(man my English sucks, hard to explain what I mean)

    But what you posted doesn't say: What others upload and you visually get presented by Facebook is a transferrable right, you are free to do whatever you want with it as 'new' copyright holder... again: Does NOT say that.
  16. Brett Peters

    Brett Peters Well-Known Member

    I downloaded said pictures from FB and by doing so both myself the downloader and the uploader both agree to FB terms, And yes then made them public through several means
  17. Floris

    Floris Guest

    If you upload to facebook it has to be YOUR work.

    If I give you a private or public picture, you put it on Facebook .. it is my work, not yours.. You're in violation of copyright law by unlawfully distributing my work on online.

    Otherwise if you write a book, I can just put the text on my site, write below it: I wrote this! And ask money for it or give it away for you. You wrote it, I read it - doesn't mean I suddenly become the author ..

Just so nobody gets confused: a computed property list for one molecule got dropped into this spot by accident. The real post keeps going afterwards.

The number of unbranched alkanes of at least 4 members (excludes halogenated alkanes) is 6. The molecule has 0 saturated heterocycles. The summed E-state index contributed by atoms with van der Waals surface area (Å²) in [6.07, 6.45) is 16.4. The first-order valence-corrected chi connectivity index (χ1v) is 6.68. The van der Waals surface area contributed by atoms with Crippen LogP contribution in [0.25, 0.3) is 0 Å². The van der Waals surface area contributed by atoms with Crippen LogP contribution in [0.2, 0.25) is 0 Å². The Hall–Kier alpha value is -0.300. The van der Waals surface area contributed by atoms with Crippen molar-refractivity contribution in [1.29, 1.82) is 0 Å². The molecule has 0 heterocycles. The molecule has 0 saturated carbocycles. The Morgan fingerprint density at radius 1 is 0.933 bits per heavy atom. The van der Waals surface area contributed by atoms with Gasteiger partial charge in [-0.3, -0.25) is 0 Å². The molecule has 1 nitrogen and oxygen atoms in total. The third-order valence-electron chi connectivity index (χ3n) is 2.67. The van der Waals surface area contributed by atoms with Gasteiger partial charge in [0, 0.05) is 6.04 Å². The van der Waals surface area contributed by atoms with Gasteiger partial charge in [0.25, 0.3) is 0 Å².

18. Floris

    Floris Guest

    Exactly, and those terms say you're free to view their shared content, but it remains THEIR content. They only granted facebook permission to share it with those who can view it based on account settings. It does not mean you become copyright holder of that image. You can view it for personal use. You can't distribute it. (unless they (the owner of the IP) give you rights to do so; Which they haven't. Facebook does not give you those rights..)
  19. Brett Peters

    Brett Peters Well-Known Member

    I get what you mean, But I am probably stuck with my thinking because by uploading a pic to FB with no privacy settings allows anyone to click and download that image which brings me back to the FB terms.
  20. Floris

    Floris Guest


    Dear <whoevermailedyou>,

    Thank you for bringing the matter to my attention. I have no bad intentions with your images, nor am I commercially exploiting them. And am replying to you within reasonable time to help resolve the matter.

    Please point out the exact images you believe I am infringing on and link to the original work. This would allow me to review them more accurately and take the appropriate action.

    To my understanding shared work on Facebook.com allowed me within Facebook.com to re-share it with my contacts. I've misread this clause and appreciate it that you've pointed this out to me.

    Hope to hear from you soon, and my apologies for the inconvenience.

    Kind regards,


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    Kim and Brett Peters like this.